- Green Growth
- Your Consultant
How would you assess the renewable energy situation in Vietnam, and how does the market measure up to the rest of Southeast Asia?
Since my last visit to Vietnam two years ago, I see remarkable changes in the renewable energy scene. With over four gigawatts, Vietnam has installed more solar capacity than most countries in Southeast Asia. GE’s global renewable energy business is active in the wind business, the hydro business, and we also have a solar business in Vietnam, as well as grid transmission and distribution. The business has a total revenue of $15 billion with 40,000 employees across the world.
Vietnam is an important market for us in in hydro, solar, and wind energy alike. We realise that the country needs more renewable energy to address its astounding 10 per cent growth in electricity demand each year and to do good on its carbon emissions reduction commitments under the Paris Agreement.
When looking at the wind potential for onshore, nearshore, and long-term offshore projects, given the coast and the quality of local wind resources, Vietnam has greater potential for wind. Vietnam has more solar potential than any country I can think of in the region and it probably has the largest potential for wind power due to the wind resources and the availability of local and outside financing.
The Cypress platform is the newest generation turbine made by GE. Is it affordable for developing countries like Vietnam?
The Cypress turbine is an onshore turbine we launched a little less than a year ago for most onshore markets in wind outside the United States. This new-generation wind turbine is larger than most onshore turbines currently in the market with capacity of 5.3 megawatts and rotor length of 158 metres for onshore service.
As it is bigger, it can catch more wind and allows us to reduce the number of positions, leading to significant cuts in operating costs.
This turbine has a number of novel technical features. In particular, the fact that we produce the blades in two sections allows us to overcome logistical constraints in transporting the blade. It also offers significant benefits over time via the potential to customise the wind farms and our service abilities.
We have seen plenty of market interest in this turbine, and we have secured close to 2GW orders and commitments around the world, in Europe, Brazil, and Turkey which just last week announced an order for Cypress, and probably in Australia soon. So, there is a significant interest for this turbine around the world. We will also install the first projects before the end of this year in Germany.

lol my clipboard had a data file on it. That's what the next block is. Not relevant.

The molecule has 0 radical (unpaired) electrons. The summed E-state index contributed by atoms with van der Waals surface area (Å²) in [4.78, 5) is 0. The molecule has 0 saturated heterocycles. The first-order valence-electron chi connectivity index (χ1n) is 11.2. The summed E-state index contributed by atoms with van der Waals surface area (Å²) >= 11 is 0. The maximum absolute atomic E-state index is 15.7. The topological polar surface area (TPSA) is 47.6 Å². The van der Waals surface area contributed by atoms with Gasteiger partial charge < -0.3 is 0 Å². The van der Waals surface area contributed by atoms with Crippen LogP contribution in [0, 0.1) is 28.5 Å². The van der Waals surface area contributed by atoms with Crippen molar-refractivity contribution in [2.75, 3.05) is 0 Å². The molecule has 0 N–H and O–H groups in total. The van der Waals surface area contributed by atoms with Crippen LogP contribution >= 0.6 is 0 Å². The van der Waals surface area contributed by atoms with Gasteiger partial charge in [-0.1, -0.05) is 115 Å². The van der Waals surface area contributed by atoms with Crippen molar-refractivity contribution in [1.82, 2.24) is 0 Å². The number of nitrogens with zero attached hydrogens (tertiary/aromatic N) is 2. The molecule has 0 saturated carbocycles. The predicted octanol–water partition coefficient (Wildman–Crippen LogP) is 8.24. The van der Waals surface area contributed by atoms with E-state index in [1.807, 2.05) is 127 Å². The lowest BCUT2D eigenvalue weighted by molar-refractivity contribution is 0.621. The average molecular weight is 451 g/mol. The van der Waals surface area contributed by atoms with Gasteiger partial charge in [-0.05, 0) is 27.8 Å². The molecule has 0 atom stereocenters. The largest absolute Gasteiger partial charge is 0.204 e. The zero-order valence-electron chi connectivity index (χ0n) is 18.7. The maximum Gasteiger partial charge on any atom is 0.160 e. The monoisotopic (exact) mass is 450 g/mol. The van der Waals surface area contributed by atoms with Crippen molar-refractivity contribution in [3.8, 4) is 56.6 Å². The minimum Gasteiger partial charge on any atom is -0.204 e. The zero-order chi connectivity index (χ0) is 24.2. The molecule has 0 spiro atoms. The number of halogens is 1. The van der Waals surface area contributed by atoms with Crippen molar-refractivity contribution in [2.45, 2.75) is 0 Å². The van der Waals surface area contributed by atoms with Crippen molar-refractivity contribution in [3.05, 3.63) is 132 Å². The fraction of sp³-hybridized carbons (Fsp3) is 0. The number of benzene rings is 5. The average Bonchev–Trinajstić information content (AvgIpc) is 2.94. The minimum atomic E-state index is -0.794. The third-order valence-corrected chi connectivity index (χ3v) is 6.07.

In addition, we installed a test turbine in Europe five months ago and it has been running ever since, receiving 10 different certifications, attesting to its quality.
Will GE’s manufacturing facility in Haiphong play a role in the production and distribution of the Cypress turbines?
Several components of the Cypress wind turbine will actually be produced in our Haiphong factory, which underlines its role as GE’s key manufacturing base. Last year, the factory increased the workforce by 20 per cent to raise capacity and match the export demand to the world. GE is unique in Vietnam in two perspectives. First, we are the only company in Vietnam that can do wind, hydro, and solar, so we can meet all the renewable demands of the country with local execution. Second, we are the only wind turbine maker with significant production activities in Vietnam, which I think should be recognised by customers and also by the government.
Renewable energy makes up around 10 per cent of the country’s energy mix. How do you think Vietnam can raise the use of renewables?
I think it is even less than 10 per cent from the data we have, not including hydro-electric power. I think this is because of an installed base of fossil fuel capacities. Coal in particular is still very heavily present and is still a very active part of production.
Looking at the quality of wind resources, the country has wind speeds of 6.5-7.5m per second. At this speed onshore or nearshore, and with modern wind turbine technology, it is fully possible to produce wind energy at a competitive price point. There are a number of people who are ready to invest to make this project happen, so there is no reason that this 10 per cent cannot soon become 20 per cent or even more. The only bottlenecks are in administration and approval.
Based on the length of the coast and the quality of the wind, nearshore and offshore, Vietnam can increase the proportion of renewables in its energy mix. We are conducting studies and working with Electricity of Vietnam and the government to assess the impact to the grid, but we are confident that Vietnam can accommodate renewables penetration levels of 20 or even 30 per cent of the installed capacity with modern investments.
What would you recommend to the Vietnamese government to achieve these gains?
The historical reason why Vietnam does not have more wind projects is because there is a bottleneck in approvals, which makes the timeframe for wind projects far longer. This is especially painful considering the number of administrative procedures which need to be fulfilled to even begin a project. Administrative procedures are now centralised at the government level, but it still takes typically 12 or 18 months to even begin project execution.
I don’t see any reason why Vietnam could not aspire to reach higher. However, two things need to happen to get there. One, faster administrative procedures and faster approval of master planning. Two, a new feed-in tariff regime that is going to be able to sustain the market towards the end of 2021, and that should differentiate between onshore, nearshore and more long-term offshore.